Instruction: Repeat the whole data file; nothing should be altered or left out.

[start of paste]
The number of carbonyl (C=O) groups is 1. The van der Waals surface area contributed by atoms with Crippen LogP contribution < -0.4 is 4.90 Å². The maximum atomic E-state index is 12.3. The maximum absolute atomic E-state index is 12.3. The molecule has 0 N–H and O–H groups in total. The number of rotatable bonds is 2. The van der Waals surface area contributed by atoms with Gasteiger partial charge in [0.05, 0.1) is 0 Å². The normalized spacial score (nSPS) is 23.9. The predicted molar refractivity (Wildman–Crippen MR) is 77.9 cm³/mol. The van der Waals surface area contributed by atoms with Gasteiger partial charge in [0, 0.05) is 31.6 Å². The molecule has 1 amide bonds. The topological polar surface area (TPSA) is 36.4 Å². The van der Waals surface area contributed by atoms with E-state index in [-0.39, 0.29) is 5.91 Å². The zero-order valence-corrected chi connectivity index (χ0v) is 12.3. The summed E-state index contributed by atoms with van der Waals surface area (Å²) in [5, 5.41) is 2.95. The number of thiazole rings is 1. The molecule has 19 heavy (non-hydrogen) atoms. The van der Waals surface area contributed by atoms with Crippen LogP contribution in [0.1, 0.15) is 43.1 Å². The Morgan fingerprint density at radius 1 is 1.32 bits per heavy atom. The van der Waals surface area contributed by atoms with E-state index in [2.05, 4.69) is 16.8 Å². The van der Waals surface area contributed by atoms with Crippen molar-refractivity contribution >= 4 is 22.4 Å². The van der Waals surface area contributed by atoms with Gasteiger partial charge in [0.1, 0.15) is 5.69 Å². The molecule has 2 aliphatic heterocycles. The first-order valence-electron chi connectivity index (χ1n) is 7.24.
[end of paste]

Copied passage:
The number of carbonyl (C=O) groups is 1. The van der Waals surface area contributed by atoms with Crippen LogP contribution < -0.4 is 4.90 Å². The maximum atomic E-state index is 12.3. The maximum absolute atomic E-state index is 12.3. The molecule has 0 N–H and O–H groups in total. The number of rotatable bonds is 2. The van der Waals surface area contributed by atoms with Gasteiger partial charge in [0.05, 0.1) is 0 Å². The normalized spacial score (nSPS) is 23.9. The predicted molar refractivity (Wildman–Crippen MR) is 77.9 cm³/mol. The van der Waals surface area contributed by atoms with Gasteiger partial charge in [0, 0.05) is 31.6 Å². The molecule has 1 amide bonds. The topological polar surface area (TPSA) is 36.4 Å². The van der Waals surface area contributed by atoms with E-state index in [-0.39, 0.29) is 5.91 Å². The zero-order valence-corrected chi connectivity index (χ0v) is 12.3. The summed E-state index contributed by atoms with van der Waals surface area (Å²) in [5, 5.41) is 2.95. The number of thiazole rings is 1. The molecule has 19 heavy (non-hydrogen) atoms. The van der Waals surface area contributed by atoms with Crippen LogP contribution in [0.1, 0.15) is 43.1 Å². The Morgan fingerprint density at radius 1 is 1.32 bits per heavy atom. The van der Waals surface area contributed by atoms with E-state index in [2.05, 4.69) is 16.8 Å². The van der Waals surface area contributed by atoms with Crippen molar-refractivity contribution >= 4 is 22.4 Å². The van der Waals surface area contributed by atoms with Gasteiger partial charge in [0.1, 0.15) is 5.69 Å². The molecule has 2 aliphatic heterocycles. The first-order valence-electron chi connectivity index (χ1n) is 7.24.